When I was twelve, I taught myself to ice skate. I didn’t take classes; instead, I went to the ice skating rink regularly, wearing stirrup pants (remember those?) over knee pads (no, I was not cute at twelve). I needed the knee pads because I fell. Like, all the time. I remember an adult saying that every time she looked over, I was sitting or kneeling on the ice.
But, for some reason, I kept at it (and I was not a kid who stuck with most things). I kept falling. But the more I fell, the less scared I was of falling. I never broke a bone, I never cracked my head open. Yes, I ripped a couple pairs of stirrup pants, and none of the cute hockey boys ever talked to me or helped me up. Each time I fell, I learned what situations to avoid, how to quickly skate around someone instead of tripping, how to stop without hitting a wall. I learned to skate pretty decently, and finally got to the point where I stopped falling altogether. I still skate occasionally. And I don’t think I’ve fallen since I was thirteen.
What amazes me about how I taught myself to skate is that soon after, when I was a teenager, I became a perfectionist. I became scared of metaphorically falling, of making a mistake. In order to hold my world together, I told myself that I had to make sure everything was always just right. Perfect.
It wasn’t until many years later, when I was in my early thirties, that I allowed myself to fall again. Someone (okay, fine, a therapist) encouraged me to stop trying to do everything perfectly and instead allow myself to make mistakes and do work that was just “good enough.” The more “good enough” work I did, the more practice I got. The more mistakes I made, the less scared I was of making them. And because “good enough” doesn’t take as much time as perfect, I got a lot more done. No one died from my mistakes, and nothing fell apart (well, not in any major way). My work – both on the job and creatively – got better. I became confident, like my twelve-year-old self again.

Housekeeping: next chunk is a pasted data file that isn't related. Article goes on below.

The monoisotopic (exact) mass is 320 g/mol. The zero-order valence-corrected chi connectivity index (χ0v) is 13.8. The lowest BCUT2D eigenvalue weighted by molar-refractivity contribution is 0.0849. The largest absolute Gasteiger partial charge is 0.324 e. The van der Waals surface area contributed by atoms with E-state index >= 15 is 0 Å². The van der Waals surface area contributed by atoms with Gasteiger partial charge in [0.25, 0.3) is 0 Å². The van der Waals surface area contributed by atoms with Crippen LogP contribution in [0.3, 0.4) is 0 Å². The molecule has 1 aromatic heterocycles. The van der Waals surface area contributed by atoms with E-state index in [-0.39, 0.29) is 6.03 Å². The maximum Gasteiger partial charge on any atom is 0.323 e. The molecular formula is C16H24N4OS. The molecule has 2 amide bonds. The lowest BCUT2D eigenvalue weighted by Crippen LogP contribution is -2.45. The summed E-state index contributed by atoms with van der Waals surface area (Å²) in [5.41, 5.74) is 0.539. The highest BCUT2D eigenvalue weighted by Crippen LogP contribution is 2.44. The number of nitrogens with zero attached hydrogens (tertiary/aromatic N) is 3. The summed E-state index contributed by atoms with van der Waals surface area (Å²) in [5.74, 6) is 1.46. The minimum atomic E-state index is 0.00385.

In my self-employed life, I’ve made many mistakes. I ran my first business into the ground. I’ve had conversations with clients that weren’t received quite the way I’d anticipated. I’ve been shot down, criticized, ignored. But I’ve also gotten myself out of debt, started a consultancy after I was laid off from a job, left clients who weren’t the right fit, built a good professional reputation on the strength of my work and my compassion for my clients. My skills have grown, not because I’m always trying to be perfect, but because I’ve learned that it’s okay to be a bit wobbly, that I’ll always be able to pick myself up after a fall.
So today, I encourage everyone to do three things: intentionally make (at least) one mistake, wholeheartedly embrace “good enough,” and then pick yourself up, celebrating the fact that neither has made your world fall apart.